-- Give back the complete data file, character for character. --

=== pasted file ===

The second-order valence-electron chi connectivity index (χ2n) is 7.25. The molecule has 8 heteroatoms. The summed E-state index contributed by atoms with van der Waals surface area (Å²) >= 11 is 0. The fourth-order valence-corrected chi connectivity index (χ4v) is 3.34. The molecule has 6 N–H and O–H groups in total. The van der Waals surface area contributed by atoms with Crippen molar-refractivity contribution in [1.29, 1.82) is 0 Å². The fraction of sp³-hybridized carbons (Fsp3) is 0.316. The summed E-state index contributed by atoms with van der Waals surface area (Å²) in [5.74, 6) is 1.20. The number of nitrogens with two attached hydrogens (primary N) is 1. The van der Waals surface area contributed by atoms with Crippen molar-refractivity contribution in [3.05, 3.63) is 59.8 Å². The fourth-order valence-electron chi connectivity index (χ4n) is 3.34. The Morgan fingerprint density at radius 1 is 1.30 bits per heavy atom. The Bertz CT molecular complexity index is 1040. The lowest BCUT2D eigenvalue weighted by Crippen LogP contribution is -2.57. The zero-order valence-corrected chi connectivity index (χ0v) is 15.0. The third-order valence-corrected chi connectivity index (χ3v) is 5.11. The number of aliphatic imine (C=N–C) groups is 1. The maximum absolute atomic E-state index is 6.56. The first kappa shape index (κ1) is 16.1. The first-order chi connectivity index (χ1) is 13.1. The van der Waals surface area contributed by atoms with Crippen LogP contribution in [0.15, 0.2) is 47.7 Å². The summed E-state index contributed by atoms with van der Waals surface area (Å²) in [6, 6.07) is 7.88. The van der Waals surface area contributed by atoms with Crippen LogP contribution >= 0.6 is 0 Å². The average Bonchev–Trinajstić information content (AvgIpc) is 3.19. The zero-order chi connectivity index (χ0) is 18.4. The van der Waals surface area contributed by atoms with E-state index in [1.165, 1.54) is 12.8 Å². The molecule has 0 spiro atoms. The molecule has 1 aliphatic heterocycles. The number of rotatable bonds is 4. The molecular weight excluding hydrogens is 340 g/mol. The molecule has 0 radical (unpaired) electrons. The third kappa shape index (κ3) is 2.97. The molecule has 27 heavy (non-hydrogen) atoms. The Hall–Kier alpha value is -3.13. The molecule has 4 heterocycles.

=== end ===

The second-order valence-electron chi connectivity index (χ2n) is 7.25. The molecule has 8 heteroatoms. The summed E-state index contributed by atoms with van der Waals surface area (Å²) >= 11 is 0. The fourth-order valence-corrected chi connectivity index (χ4v) is 3.34. The molecule has 6 N–H and O–H groups in total. The van der Waals surface area contributed by atoms with Crippen molar-refractivity contribution in [1.29, 1.82) is 0 Å². The fraction of sp³-hybridized carbons (Fsp3) is 0.316. The summed E-state index contributed by atoms with van der Waals surface area (Å²) in [5.74, 6) is 1.20. The number of nitrogens with two attached hydrogens (primary N) is 1. The van der Waals surface area contributed by atoms with Crippen molar-refractivity contribution in [3.05, 3.63) is 59.8 Å². The fourth-order valence-electron chi connectivity index (χ4n) is 3.34. The Morgan fingerprint density at radius 1 is 1.30 bits per heavy atom. The Bertz CT molecular complexity index is 1040. The lowest BCUT2D eigenvalue weighted by Crippen LogP contribution is -2.57. The zero-order valence-corrected chi connectivity index (χ0v) is 15.0. The third-order valence-corrected chi connectivity index (χ3v) is 5.11. The number of aliphatic imine (C=N–C) groups is 1. The maximum absolute atomic E-state index is 6.56. The first kappa shape index (κ1) is 16.1. The first-order chi connectivity index (χ1) is 13.1. The van der Waals surface area contributed by atoms with Crippen LogP contribution in [0.15, 0.2) is 47.7 Å². The summed E-state index contributed by atoms with van der Waals surface area (Å²) in [6, 6.07) is 7.88. The van der Waals surface area contributed by atoms with Crippen LogP contribution >= 0.6 is 0 Å². The average Bonchev–Trinajstić information content (AvgIpc) is 3.19. The zero-order chi connectivity index (χ0) is 18.4. The van der Waals surface area contributed by atoms with E-state index in [1.165, 1.54) is 12.8 Å². The molecule has 0 spiro atoms. The molecule has 1 aliphatic heterocycles. The number of rotatable bonds is 4. The molecular weight excluding hydrogens is 340 g/mol. The molecule has 0 radical (unpaired) electrons. The third kappa shape index (κ3) is 2.97. The molecule has 27 heavy (non-hydrogen) atoms. The Hall–Kier alpha value is -3.13. The molecule has 4 heterocycles.